If there is one invasive species which truly resembles an alien species it is Giant Hogweed. Reaching up to FIVE metres tall with flower heads spanning 80 cm across and leaves up to 1m in diameter as well as an alien-green purple-speckled stem; Giant Hogweed is truly a real life triffid. And a triffid alien which is spreading across Europe armed!
Giant Hogweed sap is contains a type of photosensitizing compound (furocoumarin) called psoralen. This compound is readily absorbed into skin cells where, once exposed to ultraviolet radiation (sunlight), it can cause two toxic reactions: ultraviolet-activated psoralen binds to the cell DNA and ultraviolet-activated psoralen reacts with the cell membrane causing damage. Combined, these reactions result in cell death making the skin blister. This is called phytophotodermatitis.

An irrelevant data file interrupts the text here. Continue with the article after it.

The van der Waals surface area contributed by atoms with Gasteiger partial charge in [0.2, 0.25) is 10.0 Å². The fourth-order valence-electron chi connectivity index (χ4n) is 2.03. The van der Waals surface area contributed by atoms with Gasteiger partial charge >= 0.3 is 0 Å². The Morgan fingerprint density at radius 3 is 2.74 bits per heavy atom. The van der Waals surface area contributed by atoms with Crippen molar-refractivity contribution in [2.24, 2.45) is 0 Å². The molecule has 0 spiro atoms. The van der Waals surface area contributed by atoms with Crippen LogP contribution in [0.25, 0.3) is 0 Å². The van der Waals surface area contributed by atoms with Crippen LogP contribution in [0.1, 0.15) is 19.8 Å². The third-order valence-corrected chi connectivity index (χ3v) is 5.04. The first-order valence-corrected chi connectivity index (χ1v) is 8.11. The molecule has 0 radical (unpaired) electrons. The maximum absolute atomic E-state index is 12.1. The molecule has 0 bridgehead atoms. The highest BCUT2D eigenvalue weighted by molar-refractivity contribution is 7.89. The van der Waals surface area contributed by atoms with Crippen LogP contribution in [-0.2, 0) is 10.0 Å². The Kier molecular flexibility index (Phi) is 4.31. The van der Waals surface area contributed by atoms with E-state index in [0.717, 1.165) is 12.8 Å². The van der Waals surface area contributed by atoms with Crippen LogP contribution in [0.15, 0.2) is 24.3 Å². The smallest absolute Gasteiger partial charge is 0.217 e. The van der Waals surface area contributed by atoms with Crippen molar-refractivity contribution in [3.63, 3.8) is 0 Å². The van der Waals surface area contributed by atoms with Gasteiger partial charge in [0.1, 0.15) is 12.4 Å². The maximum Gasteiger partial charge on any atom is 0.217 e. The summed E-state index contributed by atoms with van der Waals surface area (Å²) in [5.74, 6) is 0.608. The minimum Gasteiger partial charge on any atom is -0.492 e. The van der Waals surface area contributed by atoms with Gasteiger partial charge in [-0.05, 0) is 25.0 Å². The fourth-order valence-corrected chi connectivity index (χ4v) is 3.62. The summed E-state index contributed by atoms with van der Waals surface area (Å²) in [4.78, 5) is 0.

Although these chemicals were originally produced by the plant for defence against grazers and other natural enemies, they now pose a serious threat to humans as the plant begins to invade our amenity areas. Given its toxicity and size, Giant Hogweed can be problematic to remove. Furthermore, one Giant Hogweed plant can produce up to 80, 000 seeds forming an extensive seed bank which can re-grow year after year.
As always, records of this plant are vital, as we can’t properly battle the invader unless we know where it is. You can submit your sightings of this alien giant using our free app ‘That’s Invasive!’
Camm E, Buck HWL, Mitchell JC. Phytophotodermatitis from Heracleum mantegazzianum. Contact Derm. 1976;2:68-72
Nielsen C, Ravn HP, Nentwig W, Wade M. The giant hogweed best practice manual. Guidelines for the management and control of an invasive weed inEurope. Hoersholm:Forest&LandscapeDenmark; 2005.
Photo Credits:Triffid (Allied Artists); Giant Hogweed (Derek Harper)